Monday, March 10, 2014

Good Food, Good Meat! Good God, Let's Eat!

This is by far my favorite prayer, and one my grandfather use to say all the time when asked to provide a prayer for the table. He was not a religious man, so the faster he could get to his plate, the better.

 This intro has nothing (or very little) to do with the content of this blog post. I don't care. That prayer makes me smile, and I hope that the next time you consume a meal, you think of it. My editor and boyfriend, Matt Coolidge, will advise me to edit this out. Again, I don't care. And, I hope you don't care either, reader. [Editor's Note: I don't care either - in fact, I actually like it]

 So, what is this blog about? The capital of Cambodia, Phnom Penh (PP). Yes, there was a lot of eating there. And if I regularly prayed for people's souls, I'm sure I would have done a lot of praying there. So here goes the good, bad and ugly of the PP.

 First and foremost, Phnom Penh was the biggest surprise of our trip. We went into the city expecting nothing and came out with a lot of great stories. It was one of the only places on the trip in which Matt and I could see ourselves living long term. It was a place that had tons of rats, dead and alive, on the streets. More prostitute bars than regular bars. And, bed bugs, or at least phantom bed bugs, in our 'guesthouse'! But even with all its seediness, I still loved it. And to think, we were originally going to bypass the Asian city of our dreams...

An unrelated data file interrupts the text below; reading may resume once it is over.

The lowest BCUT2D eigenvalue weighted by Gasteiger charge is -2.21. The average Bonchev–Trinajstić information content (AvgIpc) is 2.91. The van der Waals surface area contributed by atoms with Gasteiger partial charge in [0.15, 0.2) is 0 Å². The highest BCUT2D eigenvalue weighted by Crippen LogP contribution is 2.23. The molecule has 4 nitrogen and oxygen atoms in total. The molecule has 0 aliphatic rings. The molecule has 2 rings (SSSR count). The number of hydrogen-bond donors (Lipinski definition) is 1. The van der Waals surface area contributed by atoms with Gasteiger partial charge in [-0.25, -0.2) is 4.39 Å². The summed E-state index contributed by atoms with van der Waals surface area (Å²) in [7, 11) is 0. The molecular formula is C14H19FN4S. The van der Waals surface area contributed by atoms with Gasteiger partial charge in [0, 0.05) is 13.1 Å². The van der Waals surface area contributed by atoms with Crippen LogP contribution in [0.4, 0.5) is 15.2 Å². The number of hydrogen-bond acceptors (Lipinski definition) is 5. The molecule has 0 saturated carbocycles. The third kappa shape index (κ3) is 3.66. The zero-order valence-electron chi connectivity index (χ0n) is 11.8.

Matt and I were not planning to go to PP to begin with, but had heard it was a great place to get an Indian visa (a completely different story that I hope Matt will share with you, as he did experience about ten mental breakdowns at the Indian Embassy. I hate to gossip about others' mental woes, so I will leave it to him). So, in desperate need of an Indian visa, we decided to take a five-hour bus from Ho Chi Minh City, Vietnam to PP.

 The bus was smoother than smooth. The border crossing was clean and, wait for it, efficient! Efficient border crossings and transportation is a bit unheard of in Southeast Asia. We also got to take a ferry over the mighty Mekong! It was not scenic at all, but it is still fun to say you crossed any mighty river, right?

Took this picture as we were leaving Hoh Chi Minh City.